News that 5G is actively being rolled out and news of standalone 5G appearing is also good. But 5G is far from being ubiquitous. Both the EU and India, according to the news of the collaboration, have committed to spending $355 billion and $70 billion in bringing it to the population.
Even if, together or apart, we ‘fix’ 5G security, which is debatable in these times of supercharged cyberattacks, there is another issue that needs addressing.
The embarrassing trade war between the US and China, which shows no signs of de-escalating, will create an environment of rivalry, not collaboration. And surely 5G security is too important for different approaches to make sense.
Already ‘clubs’ are forming. The US is being followed in banning Huawei and ZTE by the UK and Australia, to name but two. China will go another way and be followed by those countries where their influence is greater than that of the US.
5G security will become a huge issue, and standards bodies have taken decades to prove conclusively that collaboration and pooled thinking are the most effective ways of creating open yet safe systems, which create platforms on which innovation and creativity can flourish.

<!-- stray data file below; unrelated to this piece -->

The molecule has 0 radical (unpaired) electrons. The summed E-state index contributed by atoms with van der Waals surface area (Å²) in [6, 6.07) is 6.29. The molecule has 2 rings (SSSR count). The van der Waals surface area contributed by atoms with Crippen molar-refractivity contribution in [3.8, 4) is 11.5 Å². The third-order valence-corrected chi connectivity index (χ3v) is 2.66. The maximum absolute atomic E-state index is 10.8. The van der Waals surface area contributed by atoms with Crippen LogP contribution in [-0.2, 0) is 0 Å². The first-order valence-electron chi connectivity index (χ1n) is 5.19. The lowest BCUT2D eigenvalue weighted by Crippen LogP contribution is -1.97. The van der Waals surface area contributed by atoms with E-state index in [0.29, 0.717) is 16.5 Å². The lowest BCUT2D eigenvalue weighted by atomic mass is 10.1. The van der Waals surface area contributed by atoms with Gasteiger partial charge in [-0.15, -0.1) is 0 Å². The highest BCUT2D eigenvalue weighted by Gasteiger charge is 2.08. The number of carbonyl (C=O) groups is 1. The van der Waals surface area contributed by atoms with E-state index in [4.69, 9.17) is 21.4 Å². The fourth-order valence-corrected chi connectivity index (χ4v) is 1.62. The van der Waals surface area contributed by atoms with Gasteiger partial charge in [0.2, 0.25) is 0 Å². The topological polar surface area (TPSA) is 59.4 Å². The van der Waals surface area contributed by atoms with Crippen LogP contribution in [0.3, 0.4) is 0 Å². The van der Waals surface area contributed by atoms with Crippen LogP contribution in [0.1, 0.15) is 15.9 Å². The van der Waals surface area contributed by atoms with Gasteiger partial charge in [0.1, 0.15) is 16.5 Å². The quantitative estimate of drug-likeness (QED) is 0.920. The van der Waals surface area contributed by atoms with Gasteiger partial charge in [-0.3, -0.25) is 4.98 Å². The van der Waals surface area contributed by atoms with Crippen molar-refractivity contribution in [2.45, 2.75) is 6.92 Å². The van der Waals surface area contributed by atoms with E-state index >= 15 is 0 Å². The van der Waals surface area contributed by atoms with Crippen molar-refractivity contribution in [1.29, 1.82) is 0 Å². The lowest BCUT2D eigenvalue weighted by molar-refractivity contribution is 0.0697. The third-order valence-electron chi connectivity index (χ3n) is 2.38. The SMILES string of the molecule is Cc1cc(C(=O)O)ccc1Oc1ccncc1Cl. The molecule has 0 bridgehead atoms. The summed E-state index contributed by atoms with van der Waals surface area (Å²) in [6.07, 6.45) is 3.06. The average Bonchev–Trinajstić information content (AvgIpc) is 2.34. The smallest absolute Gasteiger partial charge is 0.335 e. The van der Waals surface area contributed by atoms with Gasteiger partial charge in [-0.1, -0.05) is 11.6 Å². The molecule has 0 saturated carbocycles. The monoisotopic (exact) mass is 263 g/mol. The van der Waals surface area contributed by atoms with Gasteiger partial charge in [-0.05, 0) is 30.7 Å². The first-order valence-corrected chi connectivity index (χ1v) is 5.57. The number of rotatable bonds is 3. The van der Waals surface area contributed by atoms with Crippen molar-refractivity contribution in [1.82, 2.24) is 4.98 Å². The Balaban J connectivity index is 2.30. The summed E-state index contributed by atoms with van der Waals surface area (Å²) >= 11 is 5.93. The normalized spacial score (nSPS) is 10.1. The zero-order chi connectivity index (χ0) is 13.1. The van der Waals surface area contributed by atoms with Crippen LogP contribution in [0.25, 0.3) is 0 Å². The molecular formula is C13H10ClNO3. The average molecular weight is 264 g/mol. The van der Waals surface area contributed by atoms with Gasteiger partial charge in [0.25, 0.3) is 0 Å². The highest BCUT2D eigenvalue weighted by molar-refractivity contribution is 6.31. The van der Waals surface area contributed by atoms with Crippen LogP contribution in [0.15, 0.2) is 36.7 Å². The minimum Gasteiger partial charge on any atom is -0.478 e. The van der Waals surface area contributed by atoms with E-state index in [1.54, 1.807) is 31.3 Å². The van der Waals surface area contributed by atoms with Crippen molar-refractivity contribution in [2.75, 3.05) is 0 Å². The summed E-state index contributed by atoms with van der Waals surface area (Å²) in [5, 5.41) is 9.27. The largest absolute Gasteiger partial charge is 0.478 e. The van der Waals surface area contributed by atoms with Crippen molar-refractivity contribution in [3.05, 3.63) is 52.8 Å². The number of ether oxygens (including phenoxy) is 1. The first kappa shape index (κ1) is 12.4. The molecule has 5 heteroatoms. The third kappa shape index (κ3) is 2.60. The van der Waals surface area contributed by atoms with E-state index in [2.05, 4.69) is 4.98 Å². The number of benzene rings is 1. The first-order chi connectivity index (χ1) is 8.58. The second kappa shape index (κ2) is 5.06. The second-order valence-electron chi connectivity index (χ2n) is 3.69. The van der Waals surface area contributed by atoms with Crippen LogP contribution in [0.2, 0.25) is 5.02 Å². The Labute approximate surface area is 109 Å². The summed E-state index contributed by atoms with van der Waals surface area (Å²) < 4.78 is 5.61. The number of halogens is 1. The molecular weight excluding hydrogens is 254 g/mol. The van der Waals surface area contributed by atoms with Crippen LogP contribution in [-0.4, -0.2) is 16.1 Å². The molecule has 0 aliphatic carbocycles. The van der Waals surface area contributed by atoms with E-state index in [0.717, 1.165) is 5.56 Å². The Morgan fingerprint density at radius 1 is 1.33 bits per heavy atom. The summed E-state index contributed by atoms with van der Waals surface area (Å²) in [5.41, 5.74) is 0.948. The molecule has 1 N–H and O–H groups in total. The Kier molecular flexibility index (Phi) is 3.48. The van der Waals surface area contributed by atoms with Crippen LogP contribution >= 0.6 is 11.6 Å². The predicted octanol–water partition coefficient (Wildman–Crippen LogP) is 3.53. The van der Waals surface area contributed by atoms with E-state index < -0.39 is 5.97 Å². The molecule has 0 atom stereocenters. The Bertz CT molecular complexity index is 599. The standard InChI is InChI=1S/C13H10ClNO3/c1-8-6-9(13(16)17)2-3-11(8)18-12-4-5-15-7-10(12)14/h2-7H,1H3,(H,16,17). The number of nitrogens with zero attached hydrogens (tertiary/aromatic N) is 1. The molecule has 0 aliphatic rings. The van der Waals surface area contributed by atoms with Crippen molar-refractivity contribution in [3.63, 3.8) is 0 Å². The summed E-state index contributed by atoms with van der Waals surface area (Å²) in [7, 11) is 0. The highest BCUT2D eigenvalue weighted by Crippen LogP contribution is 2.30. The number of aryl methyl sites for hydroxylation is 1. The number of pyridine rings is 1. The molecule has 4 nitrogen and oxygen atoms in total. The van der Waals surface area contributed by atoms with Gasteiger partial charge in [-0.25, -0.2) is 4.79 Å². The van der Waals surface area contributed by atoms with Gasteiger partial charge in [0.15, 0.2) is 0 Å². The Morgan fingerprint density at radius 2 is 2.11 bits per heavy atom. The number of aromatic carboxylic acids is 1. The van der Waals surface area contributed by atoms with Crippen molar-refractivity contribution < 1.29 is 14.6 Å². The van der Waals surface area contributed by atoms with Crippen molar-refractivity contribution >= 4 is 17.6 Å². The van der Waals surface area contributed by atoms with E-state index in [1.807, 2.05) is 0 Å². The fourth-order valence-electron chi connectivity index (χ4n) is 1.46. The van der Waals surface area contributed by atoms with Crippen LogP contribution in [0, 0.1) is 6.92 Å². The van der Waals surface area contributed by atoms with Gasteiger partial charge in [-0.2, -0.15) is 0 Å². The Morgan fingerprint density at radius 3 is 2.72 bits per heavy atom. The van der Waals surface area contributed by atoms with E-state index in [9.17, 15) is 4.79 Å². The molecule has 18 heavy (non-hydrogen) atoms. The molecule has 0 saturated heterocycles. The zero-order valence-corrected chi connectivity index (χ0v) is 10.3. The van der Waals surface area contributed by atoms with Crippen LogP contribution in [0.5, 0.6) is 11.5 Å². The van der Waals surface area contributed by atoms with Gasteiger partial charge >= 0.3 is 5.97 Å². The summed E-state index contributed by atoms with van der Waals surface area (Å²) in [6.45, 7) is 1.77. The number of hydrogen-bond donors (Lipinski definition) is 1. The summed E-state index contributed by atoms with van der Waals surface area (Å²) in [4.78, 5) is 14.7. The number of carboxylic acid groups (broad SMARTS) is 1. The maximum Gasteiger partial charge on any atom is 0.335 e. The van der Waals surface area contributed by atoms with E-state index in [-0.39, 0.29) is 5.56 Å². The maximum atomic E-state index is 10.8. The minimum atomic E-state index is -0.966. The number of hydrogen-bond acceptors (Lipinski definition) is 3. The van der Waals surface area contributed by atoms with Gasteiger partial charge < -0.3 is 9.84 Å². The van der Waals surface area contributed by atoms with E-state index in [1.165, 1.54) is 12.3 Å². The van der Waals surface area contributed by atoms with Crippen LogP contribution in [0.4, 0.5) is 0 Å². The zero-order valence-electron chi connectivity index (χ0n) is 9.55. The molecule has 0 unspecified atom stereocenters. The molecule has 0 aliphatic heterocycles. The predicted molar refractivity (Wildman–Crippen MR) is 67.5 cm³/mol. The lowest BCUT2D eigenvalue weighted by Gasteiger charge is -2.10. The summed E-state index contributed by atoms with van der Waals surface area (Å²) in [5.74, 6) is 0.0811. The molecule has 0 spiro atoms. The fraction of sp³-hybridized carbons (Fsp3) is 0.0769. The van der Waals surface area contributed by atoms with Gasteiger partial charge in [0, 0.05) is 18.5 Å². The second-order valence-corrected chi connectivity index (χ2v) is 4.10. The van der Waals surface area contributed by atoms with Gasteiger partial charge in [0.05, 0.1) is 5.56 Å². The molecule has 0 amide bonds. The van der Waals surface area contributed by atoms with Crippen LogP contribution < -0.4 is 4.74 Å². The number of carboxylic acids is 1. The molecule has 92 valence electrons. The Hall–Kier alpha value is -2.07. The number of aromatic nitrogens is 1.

Creating two (or more) camps around 5G and 5G security will only increase the most fundamental strategy of bad guys down the years – ‘divide and conquer’. And hackers and hacking cartels can only be looking at the increased cracking of relationships with enormous glee.
If 5G security was important before, it would be vital in the future. For 5G to be trusted, it must be a basically unbreakable platform. All the promises about what 5G can deliver for it to be used as an attack vehicle for all those gaming and IoT applications that we are promised is simply not an option.
And now, with the forming of clubs, the challenge that is 5G security is a lot harder.